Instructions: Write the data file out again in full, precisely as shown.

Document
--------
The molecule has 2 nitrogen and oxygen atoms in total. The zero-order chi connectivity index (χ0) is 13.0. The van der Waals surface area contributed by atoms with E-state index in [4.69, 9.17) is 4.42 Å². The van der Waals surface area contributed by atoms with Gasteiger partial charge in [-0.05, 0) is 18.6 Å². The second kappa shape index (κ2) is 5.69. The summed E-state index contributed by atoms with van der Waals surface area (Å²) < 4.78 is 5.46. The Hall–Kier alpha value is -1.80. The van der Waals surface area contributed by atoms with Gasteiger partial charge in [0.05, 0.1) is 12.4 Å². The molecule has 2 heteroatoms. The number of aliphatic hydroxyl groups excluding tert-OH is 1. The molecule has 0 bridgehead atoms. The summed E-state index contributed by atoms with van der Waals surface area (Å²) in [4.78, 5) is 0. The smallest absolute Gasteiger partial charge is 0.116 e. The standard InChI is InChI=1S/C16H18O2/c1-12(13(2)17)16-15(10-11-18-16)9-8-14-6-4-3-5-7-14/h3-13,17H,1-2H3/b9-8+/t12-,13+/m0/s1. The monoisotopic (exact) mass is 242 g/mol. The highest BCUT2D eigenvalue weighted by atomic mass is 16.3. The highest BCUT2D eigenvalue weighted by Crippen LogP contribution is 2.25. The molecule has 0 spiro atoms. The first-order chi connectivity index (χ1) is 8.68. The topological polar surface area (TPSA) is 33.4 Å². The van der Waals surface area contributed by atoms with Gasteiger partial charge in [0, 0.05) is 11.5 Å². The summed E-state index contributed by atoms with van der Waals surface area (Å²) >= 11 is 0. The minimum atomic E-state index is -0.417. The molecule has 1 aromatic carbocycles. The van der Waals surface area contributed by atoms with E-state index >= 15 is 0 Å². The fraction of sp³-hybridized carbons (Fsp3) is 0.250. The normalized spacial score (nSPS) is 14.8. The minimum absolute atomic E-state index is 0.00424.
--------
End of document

The molecule has 2 nitrogen and oxygen atoms in total. The zero-order chi connectivity index (χ0) is 13.0. The van der Waals surface area contributed by atoms with E-state index in [4.69, 9.17) is 4.42 Å². The van der Waals surface area contributed by atoms with Gasteiger partial charge in [-0.05, 0) is 18.6 Å². The second kappa shape index (κ2) is 5.69. The summed E-state index contributed by atoms with van der Waals surface area (Å²) < 4.78 is 5.46. The Hall–Kier alpha value is -1.80. The van der Waals surface area contributed by atoms with Gasteiger partial charge in [0.05, 0.1) is 12.4 Å². The molecule has 2 heteroatoms. The number of aliphatic hydroxyl groups excluding tert-OH is 1. The molecule has 0 bridgehead atoms. The summed E-state index contributed by atoms with van der Waals surface area (Å²) in [4.78, 5) is 0. The smallest absolute Gasteiger partial charge is 0.116 e. The standard InChI is InChI=1S/C16H18O2/c1-12(13(2)17)16-15(10-11-18-16)9-8-14-6-4-3-5-7-14/h3-13,17H,1-2H3/b9-8+/t12-,13+/m0/s1. The monoisotopic (exact) mass is 242 g/mol. The highest BCUT2D eigenvalue weighted by atomic mass is 16.3. The highest BCUT2D eigenvalue weighted by Crippen LogP contribution is 2.25. The molecule has 0 spiro atoms. The first-order chi connectivity index (χ1) is 8.68. The topological polar surface area (TPSA) is 33.4 Å². The van der Waals surface area contributed by atoms with Gasteiger partial charge in [0, 0.05) is 11.5 Å². The summed E-state index contributed by atoms with van der Waals surface area (Å²) >= 11 is 0. The minimum atomic E-state index is -0.417. The molecule has 1 aromatic carbocycles. The van der Waals surface area contributed by atoms with E-state index >= 15 is 0 Å². The fraction of sp³-hybridized carbons (Fsp3) is 0.250. The normalized spacial score (nSPS) is 14.8. The minimum absolute atomic E-state index is 0.00424.